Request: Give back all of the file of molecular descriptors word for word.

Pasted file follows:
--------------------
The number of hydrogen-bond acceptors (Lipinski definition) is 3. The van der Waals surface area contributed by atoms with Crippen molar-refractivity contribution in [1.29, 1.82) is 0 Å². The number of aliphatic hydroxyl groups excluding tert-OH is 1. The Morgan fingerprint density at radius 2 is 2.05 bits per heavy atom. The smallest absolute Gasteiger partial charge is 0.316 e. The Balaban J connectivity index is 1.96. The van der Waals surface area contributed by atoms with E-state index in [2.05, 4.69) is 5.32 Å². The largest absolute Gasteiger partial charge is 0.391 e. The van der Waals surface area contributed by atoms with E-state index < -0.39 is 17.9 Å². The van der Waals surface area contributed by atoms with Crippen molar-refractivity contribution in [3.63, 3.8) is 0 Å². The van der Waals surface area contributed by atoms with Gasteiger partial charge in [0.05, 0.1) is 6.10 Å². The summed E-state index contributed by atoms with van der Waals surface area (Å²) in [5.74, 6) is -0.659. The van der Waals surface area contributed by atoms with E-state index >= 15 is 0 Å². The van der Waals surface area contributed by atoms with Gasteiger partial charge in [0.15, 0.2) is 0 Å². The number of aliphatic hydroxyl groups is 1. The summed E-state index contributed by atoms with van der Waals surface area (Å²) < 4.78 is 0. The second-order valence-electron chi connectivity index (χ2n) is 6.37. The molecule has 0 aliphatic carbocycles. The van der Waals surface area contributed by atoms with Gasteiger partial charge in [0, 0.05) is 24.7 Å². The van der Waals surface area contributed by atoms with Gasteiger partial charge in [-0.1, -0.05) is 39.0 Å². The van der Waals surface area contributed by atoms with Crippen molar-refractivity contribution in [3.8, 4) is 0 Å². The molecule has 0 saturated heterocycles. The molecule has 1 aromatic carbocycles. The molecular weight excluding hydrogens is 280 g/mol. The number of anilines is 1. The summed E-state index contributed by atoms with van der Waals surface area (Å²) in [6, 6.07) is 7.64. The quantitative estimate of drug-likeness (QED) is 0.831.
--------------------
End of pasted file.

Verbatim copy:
The number of hydrogen-bond acceptors (Lipinski definition) is 3. The van der Waals surface area contributed by atoms with Crippen molar-refractivity contribution in [1.29, 1.82) is 0 Å². The number of aliphatic hydroxyl groups excluding tert-OH is 1. The Morgan fingerprint density at radius 2 is 2.05 bits per heavy atom. The smallest absolute Gasteiger partial charge is 0.316 e. The Balaban J connectivity index is 1.96. The van der Waals surface area contributed by atoms with E-state index in [2.05, 4.69) is 5.32 Å². The largest absolute Gasteiger partial charge is 0.391 e. The van der Waals surface area contributed by atoms with E-state index < -0.39 is 17.9 Å². The van der Waals surface area contributed by atoms with Crippen molar-refractivity contribution in [3.63, 3.8) is 0 Å². The van der Waals surface area contributed by atoms with Gasteiger partial charge in [0.05, 0.1) is 6.10 Å². The summed E-state index contributed by atoms with van der Waals surface area (Å²) in [5.74, 6) is -0.659. The van der Waals surface area contributed by atoms with E-state index >= 15 is 0 Å². The van der Waals surface area contributed by atoms with Gasteiger partial charge in [0.15, 0.2) is 0 Å². The number of aliphatic hydroxyl groups is 1. The summed E-state index contributed by atoms with van der Waals surface area (Å²) < 4.78 is 0. The second-order valence-electron chi connectivity index (χ2n) is 6.37. The molecule has 0 aliphatic carbocycles. The van der Waals surface area contributed by atoms with Gasteiger partial charge in [0, 0.05) is 24.7 Å². The van der Waals surface area contributed by atoms with Gasteiger partial charge in [-0.1, -0.05) is 39.0 Å². The van der Waals surface area contributed by atoms with Crippen molar-refractivity contribution in [3.8, 4) is 0 Å². The molecule has 0 saturated heterocycles. The molecule has 1 aromatic carbocycles. The molecular weight excluding hydrogens is 280 g/mol. The number of anilines is 1. The summed E-state index contributed by atoms with van der Waals surface area (Å²) in [6, 6.07) is 7.64. The quantitative estimate of drug-likeness (QED) is 0.831.